Dominica Holds Successful Creole Conference
Too little time, too much to do and most likely there will be another Creole conference that could focus on specific aspects of Creole culture such as cuisine.
That's the assessment of Dominican Dr. Violet Cuffy, Senior Lecturer at the University of the Bedfordshire in the United Kingdom (UK), one of the organisers.
The Ministry of Tourism and Culture via Kommité pou Etid Kwéyòl (KEK), the UWI Open Campus, the University of Bedfordshire, UK and the Arts & Humanities Research Council hosted the Dominica Country Conference 2019. The theme was: "Creole as Cultural Heritage: Framing, Strengthening and Advocating". It was held on Thursday 15 and Friday, 16 August, 2019 at the UWI Open Campus.
The event, which took place daily from 8:30 to 4:00 p.m., brought together researchers, policy makers, practitioners, leaders and students exploring Creole issues and the public to collaborate in an effort at building resiliency in Creole-speaking countries and indigenous communities. The Conference aimed at bringing issues of preservation and promotion of the intangible cultural heritage of Creole-speaking countries to the fore.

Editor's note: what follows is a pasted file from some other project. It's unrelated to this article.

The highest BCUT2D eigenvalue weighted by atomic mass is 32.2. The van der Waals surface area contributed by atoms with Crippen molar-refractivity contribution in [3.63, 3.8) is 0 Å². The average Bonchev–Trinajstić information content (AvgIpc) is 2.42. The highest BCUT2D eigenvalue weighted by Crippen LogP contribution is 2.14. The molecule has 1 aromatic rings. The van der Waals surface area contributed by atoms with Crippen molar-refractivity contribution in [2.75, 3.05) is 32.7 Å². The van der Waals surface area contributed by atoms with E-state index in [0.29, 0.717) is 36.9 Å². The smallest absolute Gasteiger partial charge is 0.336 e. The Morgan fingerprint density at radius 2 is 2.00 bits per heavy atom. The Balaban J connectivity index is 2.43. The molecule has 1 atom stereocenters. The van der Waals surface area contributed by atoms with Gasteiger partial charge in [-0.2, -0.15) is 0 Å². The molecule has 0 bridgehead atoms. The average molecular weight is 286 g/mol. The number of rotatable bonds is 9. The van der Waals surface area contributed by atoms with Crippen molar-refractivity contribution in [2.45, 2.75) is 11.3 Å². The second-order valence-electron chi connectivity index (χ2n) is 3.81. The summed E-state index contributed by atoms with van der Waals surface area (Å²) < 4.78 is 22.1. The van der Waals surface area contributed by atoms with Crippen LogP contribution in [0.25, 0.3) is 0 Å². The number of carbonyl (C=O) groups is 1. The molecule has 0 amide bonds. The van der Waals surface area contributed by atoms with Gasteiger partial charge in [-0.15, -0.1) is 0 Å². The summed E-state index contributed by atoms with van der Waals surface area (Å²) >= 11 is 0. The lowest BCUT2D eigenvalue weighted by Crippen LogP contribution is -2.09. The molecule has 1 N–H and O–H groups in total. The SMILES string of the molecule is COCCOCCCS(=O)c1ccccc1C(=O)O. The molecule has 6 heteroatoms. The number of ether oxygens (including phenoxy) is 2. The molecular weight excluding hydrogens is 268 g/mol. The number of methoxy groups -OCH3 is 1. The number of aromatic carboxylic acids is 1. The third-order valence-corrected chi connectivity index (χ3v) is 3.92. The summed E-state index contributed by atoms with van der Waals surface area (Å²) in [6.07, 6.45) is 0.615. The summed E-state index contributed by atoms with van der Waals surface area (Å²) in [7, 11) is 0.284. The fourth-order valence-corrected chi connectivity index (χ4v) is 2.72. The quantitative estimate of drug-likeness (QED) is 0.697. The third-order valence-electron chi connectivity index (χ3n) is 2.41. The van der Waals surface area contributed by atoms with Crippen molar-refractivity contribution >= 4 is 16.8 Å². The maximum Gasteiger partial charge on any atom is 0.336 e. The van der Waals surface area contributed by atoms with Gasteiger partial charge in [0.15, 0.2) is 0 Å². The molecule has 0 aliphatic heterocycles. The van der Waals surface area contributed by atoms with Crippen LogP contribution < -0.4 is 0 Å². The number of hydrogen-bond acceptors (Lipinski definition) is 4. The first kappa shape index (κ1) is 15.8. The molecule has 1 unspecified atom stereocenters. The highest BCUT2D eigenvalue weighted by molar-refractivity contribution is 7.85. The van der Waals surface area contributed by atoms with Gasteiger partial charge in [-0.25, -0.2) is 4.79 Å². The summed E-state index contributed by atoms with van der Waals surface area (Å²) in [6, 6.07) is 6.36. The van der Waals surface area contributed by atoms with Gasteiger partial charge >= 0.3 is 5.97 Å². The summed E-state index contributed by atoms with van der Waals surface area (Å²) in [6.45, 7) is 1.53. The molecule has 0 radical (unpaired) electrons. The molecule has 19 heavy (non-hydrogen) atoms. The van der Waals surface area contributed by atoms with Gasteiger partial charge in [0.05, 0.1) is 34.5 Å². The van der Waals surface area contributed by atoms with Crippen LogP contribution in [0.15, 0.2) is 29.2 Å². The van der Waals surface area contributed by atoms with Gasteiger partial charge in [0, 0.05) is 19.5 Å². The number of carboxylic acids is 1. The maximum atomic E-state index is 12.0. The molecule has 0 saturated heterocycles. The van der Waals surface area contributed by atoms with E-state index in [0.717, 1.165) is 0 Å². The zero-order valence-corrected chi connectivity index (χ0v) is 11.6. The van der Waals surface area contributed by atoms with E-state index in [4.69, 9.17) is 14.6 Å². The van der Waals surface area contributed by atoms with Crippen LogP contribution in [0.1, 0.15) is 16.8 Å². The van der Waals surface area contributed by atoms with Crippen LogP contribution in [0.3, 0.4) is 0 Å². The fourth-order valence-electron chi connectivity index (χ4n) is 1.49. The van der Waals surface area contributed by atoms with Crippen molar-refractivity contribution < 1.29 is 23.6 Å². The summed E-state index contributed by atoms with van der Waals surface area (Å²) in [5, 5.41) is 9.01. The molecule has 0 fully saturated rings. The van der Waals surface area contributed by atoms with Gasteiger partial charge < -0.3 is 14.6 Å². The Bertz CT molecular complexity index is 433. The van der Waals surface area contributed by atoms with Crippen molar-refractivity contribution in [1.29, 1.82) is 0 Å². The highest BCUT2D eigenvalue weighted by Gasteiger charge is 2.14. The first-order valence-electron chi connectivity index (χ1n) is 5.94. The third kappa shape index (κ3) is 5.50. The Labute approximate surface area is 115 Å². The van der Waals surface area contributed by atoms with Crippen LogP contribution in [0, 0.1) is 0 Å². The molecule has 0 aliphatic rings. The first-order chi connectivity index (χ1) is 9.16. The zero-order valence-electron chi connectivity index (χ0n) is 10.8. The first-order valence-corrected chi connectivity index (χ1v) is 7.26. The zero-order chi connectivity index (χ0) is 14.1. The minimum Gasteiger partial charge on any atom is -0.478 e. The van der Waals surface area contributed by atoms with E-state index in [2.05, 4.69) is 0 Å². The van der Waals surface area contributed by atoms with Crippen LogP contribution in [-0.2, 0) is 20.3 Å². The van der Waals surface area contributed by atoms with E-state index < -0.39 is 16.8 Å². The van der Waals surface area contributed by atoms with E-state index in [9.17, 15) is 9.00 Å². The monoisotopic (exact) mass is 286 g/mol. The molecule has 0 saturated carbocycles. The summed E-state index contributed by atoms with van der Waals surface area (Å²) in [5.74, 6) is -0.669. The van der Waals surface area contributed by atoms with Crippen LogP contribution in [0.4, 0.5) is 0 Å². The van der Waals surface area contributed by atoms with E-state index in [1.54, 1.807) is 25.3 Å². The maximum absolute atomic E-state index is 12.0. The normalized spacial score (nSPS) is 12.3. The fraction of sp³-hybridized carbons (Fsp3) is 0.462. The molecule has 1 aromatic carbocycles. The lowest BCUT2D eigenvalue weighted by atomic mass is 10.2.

On Day One, the Conference focused on investigative work from researchers from Dominica, the French West Indies and Seychelles. On Day Two, the Conference concentrated on presentations from practitioners in various fields like education, performing arts, media and tourism, and explored both current practice and the vision that they have for the use of Dominica's Creole languages within their various fields. These interactive sessions encouraged members of the public to participate in the Working Group activities aimed at suggestions for documenting draft policy items.
Delivering the feature address at the opening ceremony, Dr. Cuffy said: "We seek to understand each other's representations of various creole dimensions and retain a common and unified paradigm for the work of our proposed network. The aim here is to develop a platform on which future representations of the creole culture can be strengthened and advanced as it continues to evolve from one era and/or generation to the next.
"We recognize that the creole cultural heritage is rich, alive and vibrant. However, we equally acknowledge its dynamism and it is one which continues to evolve over time. Thus, our focus, arrived at after much debate and negotiation among the organizing team, is not so much to preserve a dying tradition, but to embrace the core of who we are as a people in all its facets… It is this depth of appreciation and engagement that we seek to explore… this opulent and diverse creole heritage."
Earlier, Dr. Cuffy was awarded a grant from the Arts and Humanities Research Council to fund the establishment of an International Creole Research Network. The conference, she hoped, would help share creole best practices currently employed by our sister creole nations such as Haiti, St. Lucia, Martinique, and Guadeloupe.